It is a pleasure to serve under your chairmanship, Dame Cheryl, and I congratulate Neil O'Brien on securing this genuinely important debate. I agree with much of what he said at the start of his contribution, particularly about tax base erosion. That is why I welcome what the Government have said previously about the focus being on economic activity rather than simply profit. We must begin to tackle the rather vexed and long-standing issue of profit shifting.
However, I am not sure whether the hon. Gentleman’s interim solution would work. In essence it would be a turnover tax, and although there might be some superficial merit in that, it could potentially be damaging for high-volume, low-margin businesses. It would also, I suspect, immediately increase the risk viewed by those who provide capital for large digital start-ups—perhaps those with a large turnover and a business plan that will not see profit for some time. One can see how the funders of capital for such start-ups might be tempted to put their money into similar businesses located elsewhere.
Google and Facebook can be described as many things, but “low-margin” is not one of them. I suggested a threshold of £100 million for UK sales or €750 million for EU-wide sales—such businesses are certainly not the start-ups referred to by the hon. Gentleman.
Indeed they are not, but I was referring specifically to an increased risk for start-ups that perhaps have a similar model. That is important if we are to tackle the monopoly argument that was raised earlier.
This debate is not only about taxing digital companies; it is also about the UK Government policy of making tax digital. The SNP fully supports the principles behind that and the move to a phased introduction of digital reporting, not least because we called for it previously. However, we have concerns about the implications that digital reporting might have for small businesses with limited connectivity or in rural areas. We are also concerned about the closure of HMRC offices in Scotland and the rest of the UK, because that will limit the Revenue’s ability to provide the help and guidance that small businesses and individuals need.
Let me briefly take those three issues in turn. Following the consultation, on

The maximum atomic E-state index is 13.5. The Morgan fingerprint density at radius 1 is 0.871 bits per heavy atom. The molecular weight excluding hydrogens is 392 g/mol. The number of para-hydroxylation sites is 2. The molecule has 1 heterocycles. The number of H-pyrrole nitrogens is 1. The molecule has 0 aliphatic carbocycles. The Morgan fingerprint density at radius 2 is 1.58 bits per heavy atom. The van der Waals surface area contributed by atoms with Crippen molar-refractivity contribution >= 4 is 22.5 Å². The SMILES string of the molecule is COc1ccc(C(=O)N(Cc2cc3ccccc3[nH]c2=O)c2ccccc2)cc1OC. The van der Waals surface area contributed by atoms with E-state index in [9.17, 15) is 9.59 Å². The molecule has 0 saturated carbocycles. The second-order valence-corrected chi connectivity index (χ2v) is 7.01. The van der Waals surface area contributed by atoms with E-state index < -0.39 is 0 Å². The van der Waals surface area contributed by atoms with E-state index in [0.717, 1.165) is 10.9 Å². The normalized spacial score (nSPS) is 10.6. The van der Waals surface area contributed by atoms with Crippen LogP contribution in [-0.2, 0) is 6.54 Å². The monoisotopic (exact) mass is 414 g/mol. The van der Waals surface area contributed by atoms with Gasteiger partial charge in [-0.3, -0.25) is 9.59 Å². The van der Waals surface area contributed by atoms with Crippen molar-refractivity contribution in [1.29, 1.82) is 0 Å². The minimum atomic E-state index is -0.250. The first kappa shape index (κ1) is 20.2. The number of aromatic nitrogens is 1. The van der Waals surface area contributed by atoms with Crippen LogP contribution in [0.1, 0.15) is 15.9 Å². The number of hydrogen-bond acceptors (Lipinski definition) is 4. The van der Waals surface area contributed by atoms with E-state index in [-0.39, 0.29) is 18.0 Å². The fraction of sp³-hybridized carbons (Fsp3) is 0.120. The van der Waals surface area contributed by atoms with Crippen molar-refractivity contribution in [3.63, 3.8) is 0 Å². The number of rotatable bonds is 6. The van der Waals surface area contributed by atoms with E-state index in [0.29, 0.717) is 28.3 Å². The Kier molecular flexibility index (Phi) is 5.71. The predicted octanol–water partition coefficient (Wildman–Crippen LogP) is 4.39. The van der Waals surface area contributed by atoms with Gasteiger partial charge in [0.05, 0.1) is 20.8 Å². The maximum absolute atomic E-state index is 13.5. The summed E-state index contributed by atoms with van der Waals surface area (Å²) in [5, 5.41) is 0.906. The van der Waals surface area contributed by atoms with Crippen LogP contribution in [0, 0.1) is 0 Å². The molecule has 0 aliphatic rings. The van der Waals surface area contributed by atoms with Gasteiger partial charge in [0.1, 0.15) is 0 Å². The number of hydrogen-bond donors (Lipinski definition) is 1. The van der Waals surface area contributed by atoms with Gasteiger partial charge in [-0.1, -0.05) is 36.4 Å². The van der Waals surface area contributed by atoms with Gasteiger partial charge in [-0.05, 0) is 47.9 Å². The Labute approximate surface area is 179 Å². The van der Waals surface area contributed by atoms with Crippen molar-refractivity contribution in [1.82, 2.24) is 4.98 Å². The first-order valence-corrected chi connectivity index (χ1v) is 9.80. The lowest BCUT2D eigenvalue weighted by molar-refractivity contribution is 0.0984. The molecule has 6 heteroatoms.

As I said, the SNP is concerned about the effect that digital reporting could have on small businesses with limited connectivity or in rural areas. In particular, we are concerned about the impact on small businesses with limited technology for connectivity—or those that do not make much use of the internet—if they have to report online. Such measures will also affect smallish businesses in rural areas, where connectivity may not be as good as is required. I know there is a fall-back position, which I welcome, but will the Minister confirm that if digital capacity is not there, the fall-back position will be the current manual system, and that we will not create a new manual system to replicate the online system as it goes live?
The closure of HMRC offices could limit the Revenue’s ability to help businesses and individuals. That is important because as we know, a large part of the tax gap is due to error by both those paying and the Revenue. With the introduction of a new system, combined with the closure of local tax offices, may we have an assurance that there will be a good degree of forbearance for anything identified as an honest mistake during that period? I am also aware, as other hon. Members will be, of how specific local knowledge has uncovered fraudulent activity that would have gone undiscovered in a more general, generic system. Will the Minister confirm what checks and balances will be introduced with the new digital reporting, particularly on VAT, to ensure that some of the rather more obvious scams that we all know and have seen are detected, and the fraudsters punished?
My final point is slightly tangential, but it is important: we must not let technology drive the policy. If the digital tax roll-out is a huge success, one can see the temptation for the Government to say that we should lower the VAT threshold—after all, it is only a change to a number in the computer system. However, if the VAT threshold is lowered—it was rumoured that that would happen at the last Budget—businesses that turn over £60,000, £70,000 or £80,000, and make a good living for someone, or even two livings, will suddenly have to take 20% off their bottom line because their raw costs are low and they can claim little back. If the digital tax roll-out works, the Minister must not allow that to drive the policy and drive down the VAT threshold. I believe that would be a mistake, because it would crush entrepreneurialism and start-ups if people thought that with that additional VAT burden, it would be a struggle to make even one living out of a business that turns over £60,000 or £70,000.
It is a pleasure to serve under your chairmanship, Dame Cheryl. I thank Neil O’Brien for securing this debate on this important topic. I am in agreement with much of what has been said: I am not sure whether I should be worried about that or the other side of the Chamber should be. As for Robert Courts, I am more than happy to get the shadow Chancellor to sign his red book, if he thinks that will be of help. I think I will give Mr Jayawardena a copy of “Funding Britain’s future”, and he will be as excited and quivering as Chris Philp as he reads it.